When the Washington Metropolitan Area Transit Authority opens the new Silver Line stations in Loudoun early next year, Metrorail is expected to look very different than in the past.
As Metro works to come out of the COVID-19 pandemic—while experiencing about an 80% drop in ridership, and operating with a budget that was only balanced with $723 million in relief funding—the agency’s leadership is wondering whether it has seen a permanent change in who is riding the rails. Before, Metro service was geared toward the rush-hour commute to and from work. But today, said General Manager and CEO Paul Wiedefeld, 80% of all trips across the system aren’t for work.
“What we haven’t done is necessarily provide the quality of service for those types of trips,” Wiedefeld told members of the Loudoun Board of Supervisors during their May 25 Transit Summit. “We’ve provided a higher quality of service for those peak, to-work trips, but again, people may be working different hours than they’ve done, and they may be doing other trips.”
That will mean taking another look at who Metro is serving.
“It’s understanding the marketplace—trying to understand what the marketplace is so that we don’t put out service that reflects where the world isn’t,” Wiedefeld said. “So, if the new paradigm is different, then we’ve got to make sure that we’re adjusted to that, and not just what we did pre-pandemic.”
It could also mean transit in the DC regions looks more like it does around the world.
“When you look internationally, that is what transit does,” Wiedefeld said. “In the U.S., we tend to be much more peak, work-oriented, but in international travel, it tends to be a product that you use for all types of purpose at all times of the day, and I think we need to start to think that way, and I think the public is going to ask for that.”
He said that would have to mean being able to hop on a train within a few minutes at any time, rather than showing up to a station and waiting 20 minutes for a train to arrive.
Supervisor Matthew F. Letourneau (R-Dulles), who serves on the Metro board, also said that authority leaders are looking to simplify Metro’s rate structure.
But no matter who is riding Metro in the future, Wiedefeld and supervisors agreed, somebody has to pay for it. Until recently, Metro was the only major transit agency in the country that didn’t have a dedicated source of funding, such as a dedicated tax—funding was on a year-to-year basis from each of the participating jurisdictions. Now, there is a dedicated capital funding source, but it doesn’t grow with inflation and costs.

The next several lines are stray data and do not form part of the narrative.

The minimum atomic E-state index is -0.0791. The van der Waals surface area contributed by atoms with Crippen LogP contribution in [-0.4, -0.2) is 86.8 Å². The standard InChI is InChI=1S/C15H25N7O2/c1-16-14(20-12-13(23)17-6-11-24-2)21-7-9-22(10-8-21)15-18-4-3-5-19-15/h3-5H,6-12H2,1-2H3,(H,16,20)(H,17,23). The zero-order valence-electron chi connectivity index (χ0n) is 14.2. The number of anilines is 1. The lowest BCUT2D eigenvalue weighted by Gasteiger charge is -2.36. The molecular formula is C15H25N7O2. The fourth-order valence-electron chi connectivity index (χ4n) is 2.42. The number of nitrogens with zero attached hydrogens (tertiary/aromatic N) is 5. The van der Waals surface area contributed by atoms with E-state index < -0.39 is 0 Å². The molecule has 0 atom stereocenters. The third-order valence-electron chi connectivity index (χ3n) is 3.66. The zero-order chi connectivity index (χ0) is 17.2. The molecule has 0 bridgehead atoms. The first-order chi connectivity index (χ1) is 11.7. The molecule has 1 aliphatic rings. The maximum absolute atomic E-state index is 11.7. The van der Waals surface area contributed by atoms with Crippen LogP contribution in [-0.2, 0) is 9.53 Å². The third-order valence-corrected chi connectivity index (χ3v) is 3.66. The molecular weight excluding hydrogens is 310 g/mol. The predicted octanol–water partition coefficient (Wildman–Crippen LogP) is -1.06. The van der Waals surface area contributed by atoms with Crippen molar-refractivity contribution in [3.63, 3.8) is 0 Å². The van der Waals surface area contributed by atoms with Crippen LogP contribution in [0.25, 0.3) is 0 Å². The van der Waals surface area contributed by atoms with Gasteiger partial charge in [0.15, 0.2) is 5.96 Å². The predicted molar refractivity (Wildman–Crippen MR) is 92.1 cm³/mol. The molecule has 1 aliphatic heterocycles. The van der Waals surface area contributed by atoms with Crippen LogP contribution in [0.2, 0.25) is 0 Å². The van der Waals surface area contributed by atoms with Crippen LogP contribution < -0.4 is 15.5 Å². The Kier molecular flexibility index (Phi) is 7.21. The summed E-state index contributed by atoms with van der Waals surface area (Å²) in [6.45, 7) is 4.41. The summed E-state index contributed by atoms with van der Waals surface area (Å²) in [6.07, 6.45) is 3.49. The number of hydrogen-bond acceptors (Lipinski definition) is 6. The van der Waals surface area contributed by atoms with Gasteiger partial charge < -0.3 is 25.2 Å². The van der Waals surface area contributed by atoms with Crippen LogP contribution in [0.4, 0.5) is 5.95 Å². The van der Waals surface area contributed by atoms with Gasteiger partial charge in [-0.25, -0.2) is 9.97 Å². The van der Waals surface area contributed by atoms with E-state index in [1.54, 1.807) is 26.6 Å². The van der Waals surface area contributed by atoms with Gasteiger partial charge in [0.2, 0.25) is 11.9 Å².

But the worst offenders on underfunding Metro are still the people on Capitol Hill. Although Washington, DC is at the heart of Metrorail, and a large chunk of the federal workforce gets to work on the trains, Congress has not provided major capital funding for Metro, only a contribution for operating costs. That has been felt particularly keenly as other jurisdictions have made major investments to catch up to years of neglected maintenance and improvements.
“The entire country relies on Metro whether they know it or not because they’re moving the federal workforce,” said County Chair Phyllis J. Randall (D-At Large).
Currently, the Metropolitan Washington Airports Authority, which is building the Silver Line extension into Loudoun, expects to be substantially finished with that work in the third quarter of this year. When the stations actually open to riders will depend on how long testing takes. According to Wiedefeld’s presentation to Loudoun supervisors, Metro assumes two months, plus another 90 days of work between testing and the day passengers can step aboard a train in Ashburn, putting the likely date for a Silver Line grand opening in early 2022.